Trylon Communications  - Volume I Issue 5
       

The Branding of a CEO

A recent report from the Malaysia Star describes how CEOs are reaching out to PR firms to polish their public images.  This is a trend that we are seeing around the globe.

The issue has been brought to a head by the many corporate scandals of the past year.  CEOs are beginning to realize that a communications program is essential to dealing with crisis situations.  How these situations are handled by those in charge makes a large impact on company stakeholders.

With information instantly available, the old adage “deny, deny, deny” doesn’t work anymore.  Stonewalling is virtually impossible, and in most cases will have a deleterious effect on a company’s image.  It was precisely this type of executive behavior that exacerbated several of this year’s scandals.

The general consensus in the PR industry is that most of these situations could have been handled much better.  Apparently executives believe the same, as the Star reports that many are taking an active approach to contacting PR firms about polishing their communication ability.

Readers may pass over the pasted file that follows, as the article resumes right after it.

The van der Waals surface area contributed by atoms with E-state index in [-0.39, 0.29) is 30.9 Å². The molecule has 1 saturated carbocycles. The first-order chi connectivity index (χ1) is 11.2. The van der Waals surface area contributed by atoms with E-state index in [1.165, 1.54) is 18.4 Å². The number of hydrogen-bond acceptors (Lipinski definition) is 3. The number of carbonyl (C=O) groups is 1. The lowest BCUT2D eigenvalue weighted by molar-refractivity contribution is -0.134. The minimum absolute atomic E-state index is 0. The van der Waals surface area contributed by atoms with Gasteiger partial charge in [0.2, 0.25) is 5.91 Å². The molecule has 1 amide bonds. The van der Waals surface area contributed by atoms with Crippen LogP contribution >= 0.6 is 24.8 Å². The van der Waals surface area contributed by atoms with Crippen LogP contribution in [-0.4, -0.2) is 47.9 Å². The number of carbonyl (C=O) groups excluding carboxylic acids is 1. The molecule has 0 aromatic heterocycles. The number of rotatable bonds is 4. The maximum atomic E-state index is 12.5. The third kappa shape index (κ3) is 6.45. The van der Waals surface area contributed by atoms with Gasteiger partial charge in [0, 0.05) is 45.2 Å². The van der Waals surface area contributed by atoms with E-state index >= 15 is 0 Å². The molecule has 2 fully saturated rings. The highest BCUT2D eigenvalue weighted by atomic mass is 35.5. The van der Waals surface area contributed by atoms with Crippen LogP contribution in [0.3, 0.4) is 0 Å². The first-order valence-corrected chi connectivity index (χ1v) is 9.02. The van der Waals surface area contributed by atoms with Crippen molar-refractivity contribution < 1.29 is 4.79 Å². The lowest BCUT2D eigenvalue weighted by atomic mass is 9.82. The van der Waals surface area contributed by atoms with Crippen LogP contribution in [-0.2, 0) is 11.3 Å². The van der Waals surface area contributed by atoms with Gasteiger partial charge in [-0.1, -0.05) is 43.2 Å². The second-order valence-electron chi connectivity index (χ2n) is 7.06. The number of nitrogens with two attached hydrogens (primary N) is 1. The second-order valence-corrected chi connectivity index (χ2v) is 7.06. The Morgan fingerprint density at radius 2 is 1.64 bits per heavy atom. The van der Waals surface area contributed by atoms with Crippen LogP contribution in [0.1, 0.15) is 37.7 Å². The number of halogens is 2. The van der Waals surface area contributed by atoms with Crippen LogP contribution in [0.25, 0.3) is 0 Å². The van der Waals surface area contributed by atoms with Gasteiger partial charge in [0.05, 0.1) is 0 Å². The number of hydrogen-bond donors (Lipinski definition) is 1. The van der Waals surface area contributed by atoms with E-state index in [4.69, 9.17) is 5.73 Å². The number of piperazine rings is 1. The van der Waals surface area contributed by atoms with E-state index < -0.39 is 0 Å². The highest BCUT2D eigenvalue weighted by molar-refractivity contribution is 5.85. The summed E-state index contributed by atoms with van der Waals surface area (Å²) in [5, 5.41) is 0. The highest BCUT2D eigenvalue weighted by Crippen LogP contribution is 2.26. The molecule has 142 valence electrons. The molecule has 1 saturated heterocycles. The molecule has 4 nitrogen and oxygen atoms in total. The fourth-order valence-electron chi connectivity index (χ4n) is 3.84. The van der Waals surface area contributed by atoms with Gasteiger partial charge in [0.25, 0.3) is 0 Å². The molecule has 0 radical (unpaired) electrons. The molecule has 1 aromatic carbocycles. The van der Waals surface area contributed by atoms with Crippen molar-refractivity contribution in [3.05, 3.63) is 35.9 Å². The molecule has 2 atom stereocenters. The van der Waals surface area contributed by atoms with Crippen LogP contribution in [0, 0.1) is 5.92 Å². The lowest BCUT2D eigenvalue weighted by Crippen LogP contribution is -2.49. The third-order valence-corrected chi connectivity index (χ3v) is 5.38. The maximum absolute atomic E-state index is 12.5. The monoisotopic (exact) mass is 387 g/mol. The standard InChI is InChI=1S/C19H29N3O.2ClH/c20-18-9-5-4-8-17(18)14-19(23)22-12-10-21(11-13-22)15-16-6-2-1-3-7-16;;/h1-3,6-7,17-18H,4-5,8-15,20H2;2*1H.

More and more, CEOs are realizing that they are a brand extension of their company.  Just as marketing executives strive to improve brand positioning, top executives are working on improving the quality and appeal of their “brand”.

Looking at some of the most successful executives, we can see how well this strategy pays off in the real world.  In the ‘80s when we thought of Chrysler (and in many cases still today), we thought of Lee Iacocca.  Say the words “Wal-Mart” and Sam Walton immediately comes to mind.  When someone mentions “Wendy’s” you think about Dave, not his daughter.  People don’t buy Berkshire Hathaway stock; they buy Warren Buffett.

How does this affect your company?  Consider how you have positioned your chief executives.  Are they considered leaders in their field?  If not, it may be time to do a little branding of your own.